The obstacles challenges and opportunities

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Conflict is a fact of life. It surrounds us and is as natural as sunrise and sunset according to Warner (1997). Conflict exists at all levels of society in all sorts of situations. Conflict often occurs because of a lack of respect for one another's needs and views. It can provide an opportunity for new social and political systems to be established and can help to shape the future.

Structure of essay

This essay will begin to describe what the obstacles, challenges and opportunities facing educators are when working in societies in conflict and post-conflict situations with reference to Sri Lanka as a main case study and literature relating to educations responses to conflict.

Background of case study: Sri Lanka

The civil war in Sri Lanka began because of the ethnic tensions between the majority Sinhalese and the Tamil minority in the northeast. After more than twenty five years of violence, the conflict appeared to be at an end in May 2009 when government forces seized the last area controlled by Tamil Tiger rebels. It is now time for Sri Lanka to get back to normal with regard to rebuilding the government, infrastructure and education. Since investment in universal primary education, Sri Lanka has gained high rates of enrolment (98.2%, UNICEF) and literacy (92%, UNICEF). Sri Lanka has one of the most literate populations amongst developing nations. This figure is further being invested in within the Millennium Development Goals with the aim of having all primary school aged children in education by 2015.


Teaching of History

The teaching of the history within the curriculum can be a challenge for educators. It was noted by Davis (2005) that only 'some' teachers seize the opportunity to tackle current events whilst the others lacked confidence or were uneasy in dealing with the issues of history, war or terrorism. Research carried out by Davis (2005) found that teachers agreed in the main that students wanted and needed to know about their countries history and their involvement in the war. There was consensus that a complex approach was needed that war 'isn't about winners and losers', but both sides should be presented and that alternatives to war should be discussed. Although this is ideal for teaching history in the curriculum, some countries and even educators disagree with this approach. In some history or social science textbooks, the enemy is described in graphic and denigrating terms and one's own nation is portrayed in heroic ones. Textbooks in Sri Lanka in 1970's and 1980's declared the Tamils were the historical enemy of the Sinhalese and stylised the Buddhist Sinhalese, in denial of the historical facts, as the only legitimate heirs of the history of Sri Lanka. Although it was stated by Davis (2005) that both sides of the conflict should be taught, it is clear that in Sri Lanka there is one sided teaching. Educators in Sri Lanka teach what they believe to be true and it is clear that Tamil and Sinhalese are being taught two different history lessons. For this to improve, educators need to feel comfortable and also learn the facts of the conflict themselves before it is taught to the children. Having lived through the war it is essential that children learn the reasons behind it. By presenting children with both sides, it gives them their own thoughts on the matter. This in turn could lead to cross community projects with the two different schools. With the help and encouragement for educators who teach, change can be seen starting to form in the future generation's lives.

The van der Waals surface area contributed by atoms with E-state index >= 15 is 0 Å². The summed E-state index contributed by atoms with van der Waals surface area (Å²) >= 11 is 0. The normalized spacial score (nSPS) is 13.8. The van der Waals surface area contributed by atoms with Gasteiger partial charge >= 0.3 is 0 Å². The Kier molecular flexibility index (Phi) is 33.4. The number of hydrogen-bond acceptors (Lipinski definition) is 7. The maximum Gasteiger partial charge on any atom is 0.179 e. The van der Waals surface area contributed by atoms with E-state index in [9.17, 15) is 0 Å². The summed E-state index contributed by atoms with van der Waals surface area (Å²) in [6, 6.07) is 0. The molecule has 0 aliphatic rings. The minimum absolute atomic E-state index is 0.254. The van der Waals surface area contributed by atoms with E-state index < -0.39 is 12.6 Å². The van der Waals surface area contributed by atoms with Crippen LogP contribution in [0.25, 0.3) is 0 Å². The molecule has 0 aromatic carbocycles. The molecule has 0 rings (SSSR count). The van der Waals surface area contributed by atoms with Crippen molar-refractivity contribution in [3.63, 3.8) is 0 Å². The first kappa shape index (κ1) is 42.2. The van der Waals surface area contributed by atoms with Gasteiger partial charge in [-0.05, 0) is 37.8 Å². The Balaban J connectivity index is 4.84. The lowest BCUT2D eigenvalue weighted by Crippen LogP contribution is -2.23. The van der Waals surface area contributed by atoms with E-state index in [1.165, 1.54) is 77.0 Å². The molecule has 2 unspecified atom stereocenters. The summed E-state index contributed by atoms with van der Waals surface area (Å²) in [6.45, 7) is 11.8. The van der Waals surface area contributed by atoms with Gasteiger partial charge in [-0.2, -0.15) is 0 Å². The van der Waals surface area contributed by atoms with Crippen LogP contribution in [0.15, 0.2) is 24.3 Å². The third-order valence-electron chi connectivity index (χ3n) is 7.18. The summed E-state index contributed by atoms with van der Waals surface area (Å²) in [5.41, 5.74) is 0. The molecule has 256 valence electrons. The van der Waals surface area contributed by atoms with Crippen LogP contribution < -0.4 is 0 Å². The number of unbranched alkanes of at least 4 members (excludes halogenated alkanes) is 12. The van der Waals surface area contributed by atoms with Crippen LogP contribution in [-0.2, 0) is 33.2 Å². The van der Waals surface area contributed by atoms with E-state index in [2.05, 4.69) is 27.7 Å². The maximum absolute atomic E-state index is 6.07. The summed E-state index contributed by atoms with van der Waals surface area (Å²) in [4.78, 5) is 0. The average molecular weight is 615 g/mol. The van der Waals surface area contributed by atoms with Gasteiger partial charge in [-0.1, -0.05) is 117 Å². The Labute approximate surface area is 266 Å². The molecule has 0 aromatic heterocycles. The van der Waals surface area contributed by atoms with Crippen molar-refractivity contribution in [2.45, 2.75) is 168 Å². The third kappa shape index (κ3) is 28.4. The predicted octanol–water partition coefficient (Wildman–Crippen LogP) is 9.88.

Other examples of the challenge of teaching history are in Bosnia and Rwanda. Textbooks in Bosnia in each of the three 'nations' had portrayals of aggressors and victims were 'not helpful for peace building and reconciliation' (Stabback 2004:60). In Rwanda, the history books portrayed the Tutsi as rich, foreign and oppressive; children were indoctrinated to believe in artificial differences. Mitter (2001) points out for central and Eastern Europe that 'Teachers have had to tackle emergency situations in their everyday practice; in some countries this has not yet come to an end at all. In all the countries it started with cancelling certain syllabi and withdrawing, or at least selecting application of hitherto valid many schools old textbooks are still used, with offensive papers or passages eliminated' (p155). An example of where this has been the case is in Bosnia and Herzegovina where names and maps have been taken out in black felt tip pen.

Gender inequality